Former CareGroup hospital system CEO James Reinertsen reflects on the challenge of getting individual hospitals to function as a true system. Not probing deeply enough into leaders’ seemingly unanimous and enthusiastic support for going forward as one meant that unspoken dissent was not revealed or processed. The veneer of agreement had consequences for both the CEO and for the confederated hospitals’ ability to coalesce as a system.
James Reinertsen: In 1998, I went to Boston to take the role of CEO of a six-hospital system, CareGroup. I’d had a big flagship hospital at Beth Israel Deaconess, which was in itself a merged hospital between two very different hospitals, the BI and the Deaconess, but five other hospitals as well, and this system was more of a loose aggregation than a real system. Everybody understood that, were quite honest about it. Basically it went out and borrowed money together, but otherwise behaved as six independent hospitals. As I realized this, I thought it would be important to get clarity about what their long-term intentions were. Were we going to become a real system, or were we just going to be a gaggle?
I was now about 3 months into my job as CEO, and it was such an important question for me, because everything we organized and did would depend on the answer, and besides, I actually didn’t want to be the CEO of a gaggle. I realized that as well. So, it was important for me personally. After a lot of planning and discussion, we got some 60 of the most senior leaders of this entire system, of all six hospitals — the board leaders, the executive leaders, physician leaders — into a very small space called the Design Shop in Cambridge, a crucible for working out stuff like this, and we spent I believe 3 days, some 16 or 18 hours a day, all together in this space trying to work out an answer to this question: Do we really want to be a system, or are we going to be content to be a loose collection?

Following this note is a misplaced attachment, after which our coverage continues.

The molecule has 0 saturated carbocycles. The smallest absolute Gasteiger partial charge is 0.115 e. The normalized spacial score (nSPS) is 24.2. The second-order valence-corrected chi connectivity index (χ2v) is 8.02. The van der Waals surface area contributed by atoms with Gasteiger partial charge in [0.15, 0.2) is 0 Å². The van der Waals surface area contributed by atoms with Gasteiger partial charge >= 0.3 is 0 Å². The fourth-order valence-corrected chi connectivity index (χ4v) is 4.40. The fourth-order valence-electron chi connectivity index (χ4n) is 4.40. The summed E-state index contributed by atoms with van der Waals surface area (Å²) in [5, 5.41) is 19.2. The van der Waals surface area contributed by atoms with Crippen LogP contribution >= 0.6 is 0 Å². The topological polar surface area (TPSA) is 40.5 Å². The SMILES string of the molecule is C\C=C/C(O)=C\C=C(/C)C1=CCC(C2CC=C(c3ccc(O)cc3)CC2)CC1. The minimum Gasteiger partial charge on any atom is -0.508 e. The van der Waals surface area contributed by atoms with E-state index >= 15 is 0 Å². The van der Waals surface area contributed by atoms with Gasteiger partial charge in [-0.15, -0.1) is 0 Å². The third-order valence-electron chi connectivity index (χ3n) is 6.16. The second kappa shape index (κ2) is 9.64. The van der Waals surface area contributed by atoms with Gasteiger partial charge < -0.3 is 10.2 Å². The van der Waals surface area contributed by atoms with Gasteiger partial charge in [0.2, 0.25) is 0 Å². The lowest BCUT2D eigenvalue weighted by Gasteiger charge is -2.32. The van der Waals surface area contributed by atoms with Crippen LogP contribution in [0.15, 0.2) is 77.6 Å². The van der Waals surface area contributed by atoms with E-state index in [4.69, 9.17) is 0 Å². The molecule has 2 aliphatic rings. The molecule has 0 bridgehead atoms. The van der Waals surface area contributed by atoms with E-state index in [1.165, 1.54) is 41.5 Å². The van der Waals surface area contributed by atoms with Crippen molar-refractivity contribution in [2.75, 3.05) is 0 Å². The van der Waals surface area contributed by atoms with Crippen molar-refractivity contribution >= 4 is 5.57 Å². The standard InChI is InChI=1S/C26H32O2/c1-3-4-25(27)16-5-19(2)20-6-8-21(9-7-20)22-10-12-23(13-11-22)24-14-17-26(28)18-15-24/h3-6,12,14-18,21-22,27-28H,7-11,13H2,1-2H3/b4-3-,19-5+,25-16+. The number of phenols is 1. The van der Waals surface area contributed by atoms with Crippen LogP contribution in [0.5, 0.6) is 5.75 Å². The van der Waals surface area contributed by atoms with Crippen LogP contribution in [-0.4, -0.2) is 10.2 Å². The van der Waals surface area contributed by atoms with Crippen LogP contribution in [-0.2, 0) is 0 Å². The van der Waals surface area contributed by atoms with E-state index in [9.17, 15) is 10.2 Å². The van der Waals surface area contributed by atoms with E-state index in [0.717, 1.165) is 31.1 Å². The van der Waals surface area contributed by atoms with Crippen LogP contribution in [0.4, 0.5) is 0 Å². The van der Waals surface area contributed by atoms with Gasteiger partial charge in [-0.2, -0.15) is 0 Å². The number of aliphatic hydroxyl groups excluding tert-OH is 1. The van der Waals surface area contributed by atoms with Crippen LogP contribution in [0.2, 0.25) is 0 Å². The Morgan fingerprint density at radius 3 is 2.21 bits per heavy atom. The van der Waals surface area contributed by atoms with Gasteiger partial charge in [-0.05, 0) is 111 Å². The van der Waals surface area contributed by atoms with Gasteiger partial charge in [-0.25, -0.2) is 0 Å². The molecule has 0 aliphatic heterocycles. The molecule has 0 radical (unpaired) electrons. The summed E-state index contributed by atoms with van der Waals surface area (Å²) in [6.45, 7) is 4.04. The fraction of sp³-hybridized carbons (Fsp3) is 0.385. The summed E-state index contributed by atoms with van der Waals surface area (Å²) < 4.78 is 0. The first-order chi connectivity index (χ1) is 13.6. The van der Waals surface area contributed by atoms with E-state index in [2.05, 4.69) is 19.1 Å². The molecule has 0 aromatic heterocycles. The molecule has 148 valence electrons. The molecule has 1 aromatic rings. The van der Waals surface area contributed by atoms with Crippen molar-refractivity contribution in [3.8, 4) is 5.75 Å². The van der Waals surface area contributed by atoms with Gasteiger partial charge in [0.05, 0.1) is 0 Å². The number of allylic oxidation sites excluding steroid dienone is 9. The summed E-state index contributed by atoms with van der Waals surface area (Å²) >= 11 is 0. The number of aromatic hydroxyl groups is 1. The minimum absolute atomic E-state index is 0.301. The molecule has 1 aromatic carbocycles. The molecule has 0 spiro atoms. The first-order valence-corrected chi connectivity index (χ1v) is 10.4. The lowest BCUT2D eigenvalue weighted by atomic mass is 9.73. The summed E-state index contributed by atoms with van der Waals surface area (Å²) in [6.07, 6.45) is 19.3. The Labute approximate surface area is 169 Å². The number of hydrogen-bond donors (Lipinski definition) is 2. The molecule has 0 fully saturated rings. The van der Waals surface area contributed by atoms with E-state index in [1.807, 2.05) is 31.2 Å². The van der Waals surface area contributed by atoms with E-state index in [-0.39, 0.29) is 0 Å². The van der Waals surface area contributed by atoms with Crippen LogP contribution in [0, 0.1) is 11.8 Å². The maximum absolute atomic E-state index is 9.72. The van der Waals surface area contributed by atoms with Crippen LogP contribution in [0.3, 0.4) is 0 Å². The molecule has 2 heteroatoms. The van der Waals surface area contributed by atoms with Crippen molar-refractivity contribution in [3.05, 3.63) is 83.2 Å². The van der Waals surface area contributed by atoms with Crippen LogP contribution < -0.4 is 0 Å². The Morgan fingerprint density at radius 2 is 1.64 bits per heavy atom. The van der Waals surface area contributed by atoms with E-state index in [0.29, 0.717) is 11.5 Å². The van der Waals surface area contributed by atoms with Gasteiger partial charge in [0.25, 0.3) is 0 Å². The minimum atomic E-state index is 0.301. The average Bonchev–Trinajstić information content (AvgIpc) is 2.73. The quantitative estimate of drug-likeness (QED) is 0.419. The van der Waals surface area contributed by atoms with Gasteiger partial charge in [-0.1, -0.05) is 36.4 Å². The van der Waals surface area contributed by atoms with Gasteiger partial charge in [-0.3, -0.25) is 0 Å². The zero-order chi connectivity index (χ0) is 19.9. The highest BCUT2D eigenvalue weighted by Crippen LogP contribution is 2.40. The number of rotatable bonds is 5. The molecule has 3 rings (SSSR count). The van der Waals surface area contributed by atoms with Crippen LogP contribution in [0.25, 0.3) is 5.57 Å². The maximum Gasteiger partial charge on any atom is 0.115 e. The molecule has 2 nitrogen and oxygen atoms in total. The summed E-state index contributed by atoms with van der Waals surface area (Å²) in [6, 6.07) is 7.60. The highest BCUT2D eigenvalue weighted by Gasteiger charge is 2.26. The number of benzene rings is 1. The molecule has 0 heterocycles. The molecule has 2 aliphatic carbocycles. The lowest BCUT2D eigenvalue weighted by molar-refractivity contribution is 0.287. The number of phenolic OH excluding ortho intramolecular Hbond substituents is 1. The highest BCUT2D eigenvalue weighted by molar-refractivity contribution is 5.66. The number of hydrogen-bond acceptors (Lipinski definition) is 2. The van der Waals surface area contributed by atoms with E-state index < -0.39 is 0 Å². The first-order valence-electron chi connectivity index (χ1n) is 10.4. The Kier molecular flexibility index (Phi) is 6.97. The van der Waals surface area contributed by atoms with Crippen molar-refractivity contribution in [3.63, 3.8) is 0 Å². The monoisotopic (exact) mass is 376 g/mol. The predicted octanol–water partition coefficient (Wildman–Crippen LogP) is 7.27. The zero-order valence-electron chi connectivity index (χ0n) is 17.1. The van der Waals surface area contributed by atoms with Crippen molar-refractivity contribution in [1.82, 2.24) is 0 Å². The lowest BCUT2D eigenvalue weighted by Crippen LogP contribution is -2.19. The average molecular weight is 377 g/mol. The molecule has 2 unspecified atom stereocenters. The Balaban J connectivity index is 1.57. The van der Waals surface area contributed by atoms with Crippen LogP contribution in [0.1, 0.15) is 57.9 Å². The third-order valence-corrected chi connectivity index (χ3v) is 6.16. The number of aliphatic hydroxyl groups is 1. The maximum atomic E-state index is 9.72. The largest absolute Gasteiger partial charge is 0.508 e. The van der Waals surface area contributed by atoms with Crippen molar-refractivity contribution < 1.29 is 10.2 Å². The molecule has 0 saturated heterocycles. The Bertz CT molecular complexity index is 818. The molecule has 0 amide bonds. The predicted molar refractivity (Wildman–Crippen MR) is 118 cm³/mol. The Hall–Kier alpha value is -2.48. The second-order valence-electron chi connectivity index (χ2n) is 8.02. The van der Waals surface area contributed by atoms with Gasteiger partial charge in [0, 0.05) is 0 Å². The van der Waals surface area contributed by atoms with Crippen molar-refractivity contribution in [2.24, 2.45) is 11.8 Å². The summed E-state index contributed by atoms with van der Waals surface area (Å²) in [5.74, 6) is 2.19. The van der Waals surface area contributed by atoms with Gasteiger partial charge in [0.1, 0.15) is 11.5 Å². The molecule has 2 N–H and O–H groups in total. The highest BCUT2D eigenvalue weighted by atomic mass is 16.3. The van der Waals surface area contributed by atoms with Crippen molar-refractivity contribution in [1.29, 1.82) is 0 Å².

At the end of the 3 days, I in effect called the question, “What are we going to do?” Every single person stood up on a stage and declared in a very enthusiastic way, “We are going to be a care group.” There were songs. There were skits. People had fun. There were hugs. It was unanimous, and I drove home that evening around midnight, and I remember a feeling of disquiet. But I thought, “Wow. We are really going to do this.” And the next day, literally the next day, I started implementing the things we had decided to do, because we had to ask the question, what would it mean? And they had to have a plan. So, I put the plan out for everybody to see, and started going forward with it.
Within 24 hours after that, the undermining and dismantling of this plan began, in not rare instances led by some of the very people who were in the room, involved. And the profound lesson for me as a leader from this one was, first, that it put me in a very awkward spot. I’m up there now publicly saying we’re going to do this, right? Some of the very people who had helped me come to that conclusion — unanimously, let me remind you — were saying, “No, no, that’s not what we said,” or whatever. The leaders I’m reminded of when I tell that story to people are both Alfred Sloan and Abba Eban. Abba Eban said, “A consensus is when everybody says publicly what nobody thinks privately.”